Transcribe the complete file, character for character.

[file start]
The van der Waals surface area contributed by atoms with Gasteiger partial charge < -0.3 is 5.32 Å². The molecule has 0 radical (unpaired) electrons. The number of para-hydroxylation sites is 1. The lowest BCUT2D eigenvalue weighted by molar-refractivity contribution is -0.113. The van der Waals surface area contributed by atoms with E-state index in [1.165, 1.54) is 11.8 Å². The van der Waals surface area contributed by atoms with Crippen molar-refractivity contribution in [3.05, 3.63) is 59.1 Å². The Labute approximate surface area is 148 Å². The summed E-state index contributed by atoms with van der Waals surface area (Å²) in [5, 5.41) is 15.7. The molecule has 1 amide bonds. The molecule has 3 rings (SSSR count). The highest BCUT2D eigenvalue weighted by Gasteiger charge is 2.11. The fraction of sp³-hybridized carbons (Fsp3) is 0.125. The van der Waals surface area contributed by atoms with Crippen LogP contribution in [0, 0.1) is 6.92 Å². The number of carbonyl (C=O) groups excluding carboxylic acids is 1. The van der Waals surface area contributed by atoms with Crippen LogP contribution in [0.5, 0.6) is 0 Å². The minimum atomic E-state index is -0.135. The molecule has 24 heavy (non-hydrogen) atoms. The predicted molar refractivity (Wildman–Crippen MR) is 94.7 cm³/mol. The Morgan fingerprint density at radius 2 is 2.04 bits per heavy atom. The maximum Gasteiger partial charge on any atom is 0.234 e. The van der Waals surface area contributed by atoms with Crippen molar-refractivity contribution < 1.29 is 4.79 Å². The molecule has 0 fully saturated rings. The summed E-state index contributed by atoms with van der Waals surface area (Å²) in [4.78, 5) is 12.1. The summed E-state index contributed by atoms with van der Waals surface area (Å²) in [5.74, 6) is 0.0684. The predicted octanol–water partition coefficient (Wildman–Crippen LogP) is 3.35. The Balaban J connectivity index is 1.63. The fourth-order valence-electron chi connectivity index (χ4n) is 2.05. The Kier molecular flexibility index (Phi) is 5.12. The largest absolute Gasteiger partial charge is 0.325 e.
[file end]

The van der Waals surface area contributed by atoms with Gasteiger partial charge < -0.3 is 5.32 Å². The molecule has 0 radical (unpaired) electrons. The number of para-hydroxylation sites is 1. The lowest BCUT2D eigenvalue weighted by molar-refractivity contribution is -0.113. The van der Waals surface area contributed by atoms with E-state index in [1.165, 1.54) is 11.8 Å². The van der Waals surface area contributed by atoms with Crippen molar-refractivity contribution in [3.05, 3.63) is 59.1 Å². The Labute approximate surface area is 148 Å². The summed E-state index contributed by atoms with van der Waals surface area (Å²) in [5, 5.41) is 15.7. The molecule has 1 amide bonds. The molecule has 3 rings (SSSR count). The highest BCUT2D eigenvalue weighted by Gasteiger charge is 2.11. The fraction of sp³-hybridized carbons (Fsp3) is 0.125. The van der Waals surface area contributed by atoms with Crippen LogP contribution in [0, 0.1) is 6.92 Å². The number of carbonyl (C=O) groups excluding carboxylic acids is 1. The van der Waals surface area contributed by atoms with Crippen LogP contribution in [0.5, 0.6) is 0 Å². The minimum atomic E-state index is -0.135. The molecule has 24 heavy (non-hydrogen) atoms. The predicted molar refractivity (Wildman–Crippen MR) is 94.7 cm³/mol. The Morgan fingerprint density at radius 2 is 2.04 bits per heavy atom. The maximum Gasteiger partial charge on any atom is 0.234 e. The van der Waals surface area contributed by atoms with Crippen molar-refractivity contribution < 1.29 is 4.79 Å². The molecule has 0 fully saturated rings. The summed E-state index contributed by atoms with van der Waals surface area (Å²) in [4.78, 5) is 12.1. The summed E-state index contributed by atoms with van der Waals surface area (Å²) in [5.74, 6) is 0.0684. The predicted octanol–water partition coefficient (Wildman–Crippen LogP) is 3.35. The Balaban J connectivity index is 1.63. The fourth-order valence-electron chi connectivity index (χ4n) is 2.05. The Kier molecular flexibility index (Phi) is 5.12. The largest absolute Gasteiger partial charge is 0.325 e.